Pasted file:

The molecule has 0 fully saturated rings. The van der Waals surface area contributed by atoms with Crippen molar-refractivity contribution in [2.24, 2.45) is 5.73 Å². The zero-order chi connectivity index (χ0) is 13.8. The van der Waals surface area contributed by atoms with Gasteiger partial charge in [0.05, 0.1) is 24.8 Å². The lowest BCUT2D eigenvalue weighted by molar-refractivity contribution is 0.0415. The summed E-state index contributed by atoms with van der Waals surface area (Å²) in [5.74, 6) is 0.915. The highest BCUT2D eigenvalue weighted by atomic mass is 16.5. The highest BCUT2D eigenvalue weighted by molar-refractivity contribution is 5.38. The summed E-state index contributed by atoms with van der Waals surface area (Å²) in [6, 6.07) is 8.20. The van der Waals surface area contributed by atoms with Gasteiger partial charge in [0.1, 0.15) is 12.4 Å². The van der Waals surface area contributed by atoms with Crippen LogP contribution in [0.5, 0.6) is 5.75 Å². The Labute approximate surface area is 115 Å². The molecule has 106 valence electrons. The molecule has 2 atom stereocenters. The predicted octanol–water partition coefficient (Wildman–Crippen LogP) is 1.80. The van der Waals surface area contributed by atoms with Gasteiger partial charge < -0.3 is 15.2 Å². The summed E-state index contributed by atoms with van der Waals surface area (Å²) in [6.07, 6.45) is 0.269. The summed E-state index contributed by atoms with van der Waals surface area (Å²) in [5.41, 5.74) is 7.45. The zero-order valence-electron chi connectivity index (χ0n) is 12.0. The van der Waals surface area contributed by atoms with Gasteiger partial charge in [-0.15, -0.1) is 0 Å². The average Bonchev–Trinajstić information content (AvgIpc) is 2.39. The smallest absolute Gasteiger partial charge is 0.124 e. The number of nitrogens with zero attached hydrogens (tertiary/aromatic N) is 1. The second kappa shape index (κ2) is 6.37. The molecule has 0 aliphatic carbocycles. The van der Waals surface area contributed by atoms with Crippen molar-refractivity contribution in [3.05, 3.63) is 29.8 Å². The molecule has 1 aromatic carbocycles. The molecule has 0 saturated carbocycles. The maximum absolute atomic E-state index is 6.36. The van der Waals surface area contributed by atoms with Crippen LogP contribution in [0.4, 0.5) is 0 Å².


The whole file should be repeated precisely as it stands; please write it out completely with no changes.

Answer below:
The molecule has 0 fully saturated rings. The van der Waals surface area contributed by atoms with Crippen molar-refractivity contribution in [2.24, 2.45) is 5.73 Å². The zero-order chi connectivity index (χ0) is 13.8. The van der Waals surface area contributed by atoms with Gasteiger partial charge in [0.05, 0.1) is 24.8 Å². The lowest BCUT2D eigenvalue weighted by molar-refractivity contribution is 0.0415. The summed E-state index contributed by atoms with van der Waals surface area (Å²) in [5.74, 6) is 0.915. The highest BCUT2D eigenvalue weighted by atomic mass is 16.5. The highest BCUT2D eigenvalue weighted by molar-refractivity contribution is 5.38. The summed E-state index contributed by atoms with van der Waals surface area (Å²) in [6, 6.07) is 8.20. The van der Waals surface area contributed by atoms with Gasteiger partial charge in [0.1, 0.15) is 12.4 Å². The van der Waals surface area contributed by atoms with Crippen LogP contribution in [0.5, 0.6) is 5.75 Å². The Labute approximate surface area is 115 Å². The molecule has 106 valence electrons. The molecule has 2 atom stereocenters. The predicted octanol–water partition coefficient (Wildman–Crippen LogP) is 1.80. The van der Waals surface area contributed by atoms with Gasteiger partial charge < -0.3 is 15.2 Å². The summed E-state index contributed by atoms with van der Waals surface area (Å²) in [6.07, 6.45) is 0.269. The summed E-state index contributed by atoms with van der Waals surface area (Å²) in [5.41, 5.74) is 7.45. The zero-order valence-electron chi connectivity index (χ0n) is 12.0. The van der Waals surface area contributed by atoms with Gasteiger partial charge in [-0.15, -0.1) is 0 Å². The average Bonchev–Trinajstić information content (AvgIpc) is 2.39. The smallest absolute Gasteiger partial charge is 0.124 e. The number of nitrogens with zero attached hydrogens (tertiary/aromatic N) is 1. The second kappa shape index (κ2) is 6.37. The molecule has 0 aliphatic carbocycles. The van der Waals surface area contributed by atoms with Crippen molar-refractivity contribution in [3.05, 3.63) is 29.8 Å². The molecule has 1 aromatic carbocycles. The molecule has 0 saturated carbocycles. The maximum absolute atomic E-state index is 6.36. The van der Waals surface area contributed by atoms with Crippen LogP contribution in [0.4, 0.5) is 0 Å².